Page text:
Dueling Humanitarianisms: Russia, Crimea, and Global Norms

Lecture by Betcy Jose and Christoph Stefes at PRIF on the contestation of humanitarian norms

More recently, scholars have paid more attention to how powerful autocratic regimes such as China and Russia have seemingly challenged democracies, emerging as potential contesters of international norms. What might be the outcome of this contestation? This lecture broadly explores this query by investigating Russia's humanitarian justifications for its Crimean incursion. It examines whether Russia's claim of humanitarian intervention is more than a clever attempt to disguise pure power politics. Is Russia contesting dominant understandings of humanitarian interventions in order to reshape our ideas of permissible violations of sovereignty norms to protect vulnerable populations? Using Atlas.ti, we also explore global responses to Russia's humanitarian claims. Our initial findings indicate that the Crimean intervention enabled Russia to contest Responsibility to Protect (R2P) and to champion an alternative version of humanitarian intervention.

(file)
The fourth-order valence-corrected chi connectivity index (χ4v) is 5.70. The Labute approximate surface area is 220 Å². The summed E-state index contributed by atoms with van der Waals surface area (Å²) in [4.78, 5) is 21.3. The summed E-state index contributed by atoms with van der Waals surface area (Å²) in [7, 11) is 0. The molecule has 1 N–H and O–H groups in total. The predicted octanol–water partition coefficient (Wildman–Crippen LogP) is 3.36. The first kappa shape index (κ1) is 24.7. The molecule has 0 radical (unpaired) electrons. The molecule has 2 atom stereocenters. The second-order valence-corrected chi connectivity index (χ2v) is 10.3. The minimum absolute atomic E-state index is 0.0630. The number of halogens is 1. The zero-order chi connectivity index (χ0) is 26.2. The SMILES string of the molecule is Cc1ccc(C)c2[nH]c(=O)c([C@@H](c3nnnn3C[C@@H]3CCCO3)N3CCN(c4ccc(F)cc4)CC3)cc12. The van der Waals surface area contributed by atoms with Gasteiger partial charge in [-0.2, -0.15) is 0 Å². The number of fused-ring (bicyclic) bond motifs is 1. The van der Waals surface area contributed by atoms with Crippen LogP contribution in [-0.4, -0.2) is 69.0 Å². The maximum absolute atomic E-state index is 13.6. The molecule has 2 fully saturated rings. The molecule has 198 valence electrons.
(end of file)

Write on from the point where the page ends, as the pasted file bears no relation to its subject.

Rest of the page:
Public lecture: "Dueling Humanitarianisms: Russia, Crimea, and Global Norms"

When: Wednesday, March 13 2019, 14h
Where: PRIF, Baseler Straße 27-31, 60329 Frankfurt am Main

The speakers:

  • Betcy Jose is an Associate Professor in the political science department at the University of Colorado Denver and research fellow at the Cluster of Excellence "The Formation of Normative Orders" at Frankfurt University. Relying on her law degree and PhD, she studies human security, global norms, and international humanitarian law. Her current projects explore how civilians protect themselves in war, the emergence of illiberal norms and their suppression using the practice of targeted killings as a case study, and contestation in the norm of humanitarian intervention.
  • Christoph Stefes is Professor for political science at the University of Colorado Denver. His areas of specialty are political development (authoritarianism and democratization) with a regional focus on the former Soviet Union, esp. the South Caucasus and Central Asia. He has done research on corruption and informal institutions. He also teaches courses on European governments and European integration/EU studies. Finally, Dr. Stefes works on the political of renewable energy in Germany and the United States.

The lecture is jointly organized by PRIF and the Cluster of Excellence “The Formation of Normative Orders” at Frankfurt University.